The Asia-Pacific Security Lexicon (Upated 2nd Edition)
Publication Year: 2007
Published by: Institute of Southeast Asian Studies
Title Page, Copyright
Download PDF (239.5 KB)
Table of Contents
Download PDF (236.5 KB)
List of Abbreviations
Download PDF (198.7 KB)
Introduction to the Second Edition
Download PDF (237.7 KB)
A Singaporean academic once described the first edition of the Lexicon as âwords from East Asian talk shopsâ. He may well be right. The book treats words seriously and, to paraphrase T.S. Eliot, continues to focus on their refusal to remain still. The first edition of the Asia-Pacific Security Lexicon was completed in late 2001 and appeared in 2002. ...
AD HOC MULTILATERALISM
Download PDF (245.2 KB)
Multilateralism created for âa particular or specific purpose.â1 Sometimes also called âsingle-issue multilateralismâ, the term was used by Robert Scalapino to describe collaborative mechanisms developed to deal with specific security problems in Eastern Asia prior to the existence of a functioning regional security...
A LA CARTE MULTILATERALISM
Download PDF (245.6 KB)
A la carte suggests the idea of picking and choosing. The term a la carte multilateralism was coined by Richard Haass, Director of Policy Planning in the U.S. State Department from 2001 to 2003. In a speech in July 2001, Haass told a Washington think-tank that âwhat youâre going to get from [the George W. Bush]...
THE âASEAN WAYâ
Download PDF (273.8 KB)
A style of diplomacy or code of conduct that has evolved in intra- ASEAN relations.1 It has been brought into regional institutions such as the ASEAN Regional Forum (ARF) and Asia-Pacific Economic Co-operation forum (APEC) by virtue of ASEANâs special role within them. Also presented in parallel formulations...
BALANCE OF POWER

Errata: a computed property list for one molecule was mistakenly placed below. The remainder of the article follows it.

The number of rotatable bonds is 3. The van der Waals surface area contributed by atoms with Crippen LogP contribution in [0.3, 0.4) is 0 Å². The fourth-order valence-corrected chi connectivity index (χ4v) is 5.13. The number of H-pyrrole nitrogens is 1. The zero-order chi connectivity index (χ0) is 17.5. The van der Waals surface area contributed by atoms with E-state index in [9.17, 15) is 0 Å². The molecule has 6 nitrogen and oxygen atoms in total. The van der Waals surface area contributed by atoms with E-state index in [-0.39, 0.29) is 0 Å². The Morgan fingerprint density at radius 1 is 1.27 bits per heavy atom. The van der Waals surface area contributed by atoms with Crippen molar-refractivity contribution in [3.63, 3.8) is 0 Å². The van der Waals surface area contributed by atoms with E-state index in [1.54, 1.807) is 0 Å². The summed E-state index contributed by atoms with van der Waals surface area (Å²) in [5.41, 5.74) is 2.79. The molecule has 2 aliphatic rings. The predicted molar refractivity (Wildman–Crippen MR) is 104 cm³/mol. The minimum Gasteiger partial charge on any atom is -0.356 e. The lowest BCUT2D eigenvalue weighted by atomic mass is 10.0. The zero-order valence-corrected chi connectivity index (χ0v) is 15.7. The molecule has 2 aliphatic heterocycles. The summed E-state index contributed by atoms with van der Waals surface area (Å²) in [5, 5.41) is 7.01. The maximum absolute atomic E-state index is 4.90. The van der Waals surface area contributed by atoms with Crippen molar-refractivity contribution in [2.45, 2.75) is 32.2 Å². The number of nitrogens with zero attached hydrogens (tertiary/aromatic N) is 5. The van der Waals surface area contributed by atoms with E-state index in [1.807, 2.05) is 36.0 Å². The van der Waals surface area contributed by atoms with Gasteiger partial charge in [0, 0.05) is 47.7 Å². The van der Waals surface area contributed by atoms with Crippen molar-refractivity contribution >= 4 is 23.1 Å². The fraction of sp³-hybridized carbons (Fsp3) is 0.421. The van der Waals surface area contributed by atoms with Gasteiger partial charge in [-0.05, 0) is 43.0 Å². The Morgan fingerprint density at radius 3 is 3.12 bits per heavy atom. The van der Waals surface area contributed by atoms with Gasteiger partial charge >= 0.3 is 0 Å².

Download PDF (269.0 KB)
According to Kenneth Waltz, âif there is any distinctively political theory of international politics, balance of power theory is it.â1 While the idea of the balance of power is often taken for granted in writings on security, it has always been a hotly contested and controversial notion. It is seen by some as being akin to âa law of...
Download PDF (233.8 KB)
The adjective bilateral is usually used to describe a relationship, event, or institution involving just two parties. It can be contrasted with multilateralism, which usually refers to a situation involving three or more actors. In this sense, bilateralism grows out of a belief that inter-state relations are best organized on a one-on-one...
COALITION OF THE WILLING
Download PDF (242.4 KB)
A group of states that cooperate in an ad hoc or informal fashion, outside of more formal multilateral institutions and alliances. The term has been used recently to describe the group of countries supporting the 2003 U.S.-led invasion of Iraq, but its origins predate the George W. Bush administration. While the term usually refers...
Download PDF (233.7 KB)
Describes the use of limited force or the threat of force to achieve a specified diplomatic outcome. According to Sumit Ganguly and Michael Kraig, âthe essential distinguishing feature of [coercive diplomacy] (and possibly its only consistent feature) is that it involves the threat of the use of force or the limited use of...
Download PDF (241.2 KB)
Sometimes called âcollective self-defenceâ. Historically one of the most important elements of statesâ national security policies, second only to âself-helpâ. The concept refers to the practice where states agree to collaborate to ward off a threat from an identified enemy (whether actual or potential). This collaboration is usually in the...
Download PDF (241.4 KB)
Came to prominence during and immediately after World War I, partly as a reaction against the perceived failings of the balance of power system. The conceptâs best-known early advocate was Woodrow Wilson. Appalled by the outbreak of war in Europe, Wilson decided by the end of 1914 that nations must be...
Download PDF (242.1 KB)
Conceived in its contemporary usage in Cold War Europe, it was first formulated in the 1982 report of the Independent Commission on Disarmament and Security Issues, chaired by the late Swedish Prime Minister Olof Palme.1 Egon Bahr, a West German member of the Commission and a former adviser to Willy Brandt, has...
Download PDF (266.3 KB)
One of the most widely used security concepts in the Asia-Pacific region. According to Muthiah Alagappa, the term was first formally coined in Japan during the Ohira Administration in the 1970s. It has also been widely used by several governments in Southeast Asia, particularly Indonesia, Malaysia, and Singapore.1 ...
CONCERT OF POWERS
Download PDF (242.0 KB)